In alreality most MoBos preform the same. Like you will see little to none preformance gained between the cheap guys like PCChip(Who suck big time) and Asus. It is the realibilty and options like SLi and board setup that make the difference. I prefer to pay a little more for my MoBo so it does what I want and last for a long time so I don't have to worry about it.
tar-xzv
Hello,

Good but cheap? Asus. Most of them are not so cheap. You want junk, you pay $40. I was very happy with my Asus, now I have Gigabyte 8IG1000 Pro, I'm not so happy right now Rolling Eyes

I can't overclock it (not that I'm really trying), because it has cia and mib. Is this true?
psycosquirrel
ForceRun wrote:
In alreality most MoBos preform the same. Like you will see little to none preformance gained between the cheap guys like PCChip(Who suck big time) and Asus. It is the realibilty and options like SLi and board setup that make the difference. I prefer to pay a little more for my MoBo so it does what I want and last for a long time so I don't have to worry about it.


Motherboards can make huge differences in performance, especially if you plan to overclock.

For example, I currently am using an eVGA motherboard, the only mATX SLI board in existance. It cost me around $100 shipped, and it sucks major balls. My old motherboard was an AsRocks that was around $60 shipped (also mATX) was signifigantly faster in everything, not to mention I lost .4 GHz of overclock switching boards. The AsRocks board would run my Opty 146 at 2.8GHz (almost 50% overclock!), where the eVGA board has trouble running at 2.4GHz at stock volts. I upped the vcore a bit and am running stable at 2.5, but even still the AsRocks board was noticably faster. Because of this, I am parting off my rig and putting the memory, CPU, and hard drives into an SLI shuttle (shuttle mobos are very good performers).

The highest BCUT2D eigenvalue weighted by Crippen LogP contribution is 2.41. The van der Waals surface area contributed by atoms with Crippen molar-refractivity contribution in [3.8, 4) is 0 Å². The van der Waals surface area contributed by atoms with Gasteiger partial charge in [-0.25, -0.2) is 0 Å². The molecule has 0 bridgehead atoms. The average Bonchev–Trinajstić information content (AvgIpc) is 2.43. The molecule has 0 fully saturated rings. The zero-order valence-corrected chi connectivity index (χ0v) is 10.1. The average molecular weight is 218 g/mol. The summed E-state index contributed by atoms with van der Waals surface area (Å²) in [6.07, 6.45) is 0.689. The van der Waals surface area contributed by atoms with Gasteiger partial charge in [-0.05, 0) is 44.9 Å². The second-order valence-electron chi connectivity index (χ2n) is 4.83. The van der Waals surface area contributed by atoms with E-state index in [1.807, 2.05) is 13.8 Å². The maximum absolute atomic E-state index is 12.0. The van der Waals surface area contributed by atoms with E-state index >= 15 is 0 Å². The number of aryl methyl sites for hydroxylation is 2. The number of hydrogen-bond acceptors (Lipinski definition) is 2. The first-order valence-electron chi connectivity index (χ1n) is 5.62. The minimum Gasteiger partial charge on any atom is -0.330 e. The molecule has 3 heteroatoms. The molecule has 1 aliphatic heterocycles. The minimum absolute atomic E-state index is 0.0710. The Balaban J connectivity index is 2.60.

I completely agree with the reccommendation for the P4 LGA775 system. Get an 805D and a decent AsRocks board, and you should be able to get a 50% overclock EASILY. Be sure to do a bit of research first and make sure the board you pick has good overclocking features before you buy it. If you build the system right, an 805D cored system can cost less than a Celeron (Celerons suck anyways).
ForceRun
Quote:
Motherboards can make huge differences in performance, especially if you plan to overclock.


Sorry, I guess I was not very clear. Given that several MotherBoards all have the same specs, features, and simluar BIOS setup most* (not all) will test out the same. Because if they use the same chipset setup they all will operate the same. You will not see any boost in CPU, FPS, and all that stuff. However, if they do use different chipsets (intell vs Nvidia), and different BIOS options like FSB setting limits then yes there are big difference in preformance.

First step, pick your CPU then find the motherboards that match it. Next find out what chipset you want. I personal prefer the lastest Nvidia chipset. Then find the One with the features and options your what, like onboard video and/or PCI-E slots and SLi support. There you go. Oh, if you plan the overclock, check the bios settings to make sure they support overclocking.